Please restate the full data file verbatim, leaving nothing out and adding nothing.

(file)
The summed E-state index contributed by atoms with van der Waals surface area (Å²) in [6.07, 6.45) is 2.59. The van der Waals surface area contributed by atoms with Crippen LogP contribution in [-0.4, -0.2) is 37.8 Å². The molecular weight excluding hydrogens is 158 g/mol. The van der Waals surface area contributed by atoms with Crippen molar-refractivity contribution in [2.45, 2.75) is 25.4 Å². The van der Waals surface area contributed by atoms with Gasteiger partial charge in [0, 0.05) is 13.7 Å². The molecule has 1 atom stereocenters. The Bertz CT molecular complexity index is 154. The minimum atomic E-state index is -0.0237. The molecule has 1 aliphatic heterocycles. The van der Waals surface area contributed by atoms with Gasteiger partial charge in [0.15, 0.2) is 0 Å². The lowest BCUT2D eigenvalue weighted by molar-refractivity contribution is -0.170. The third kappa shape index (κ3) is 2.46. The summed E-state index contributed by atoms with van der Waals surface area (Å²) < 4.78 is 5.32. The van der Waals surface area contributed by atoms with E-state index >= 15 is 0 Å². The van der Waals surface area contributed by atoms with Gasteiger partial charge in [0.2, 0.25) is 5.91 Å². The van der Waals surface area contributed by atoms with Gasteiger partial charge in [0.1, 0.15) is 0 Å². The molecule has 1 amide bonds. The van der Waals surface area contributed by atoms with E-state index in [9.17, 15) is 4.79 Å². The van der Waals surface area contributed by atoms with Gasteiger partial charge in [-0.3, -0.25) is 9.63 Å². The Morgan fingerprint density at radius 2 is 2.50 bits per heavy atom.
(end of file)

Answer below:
The summed E-state index contributed by atoms with van der Waals surface area (Å²) in [6.07, 6.45) is 2.59. The van der Waals surface area contributed by atoms with Crippen LogP contribution in [-0.4, -0.2) is 37.8 Å². The molecular weight excluding hydrogens is 158 g/mol. The van der Waals surface area contributed by atoms with Crippen molar-refractivity contribution in [2.45, 2.75) is 25.4 Å². The van der Waals surface area contributed by atoms with Gasteiger partial charge in [0, 0.05) is 13.7 Å². The molecule has 1 atom stereocenters. The Bertz CT molecular complexity index is 154. The minimum atomic E-state index is -0.0237. The molecule has 1 aliphatic heterocycles. The van der Waals surface area contributed by atoms with Gasteiger partial charge in [0.15, 0.2) is 0 Å². The lowest BCUT2D eigenvalue weighted by molar-refractivity contribution is -0.170. The third kappa shape index (κ3) is 2.46. The summed E-state index contributed by atoms with van der Waals surface area (Å²) < 4.78 is 5.32. The van der Waals surface area contributed by atoms with E-state index >= 15 is 0 Å². The van der Waals surface area contributed by atoms with Gasteiger partial charge in [0.2, 0.25) is 5.91 Å². The van der Waals surface area contributed by atoms with Gasteiger partial charge in [0.1, 0.15) is 0 Å². The molecule has 1 amide bonds. The van der Waals surface area contributed by atoms with E-state index in [9.17, 15) is 4.79 Å². The van der Waals surface area contributed by atoms with Gasteiger partial charge in [-0.3, -0.25) is 9.63 Å². The Morgan fingerprint density at radius 2 is 2.50 bits per heavy atom.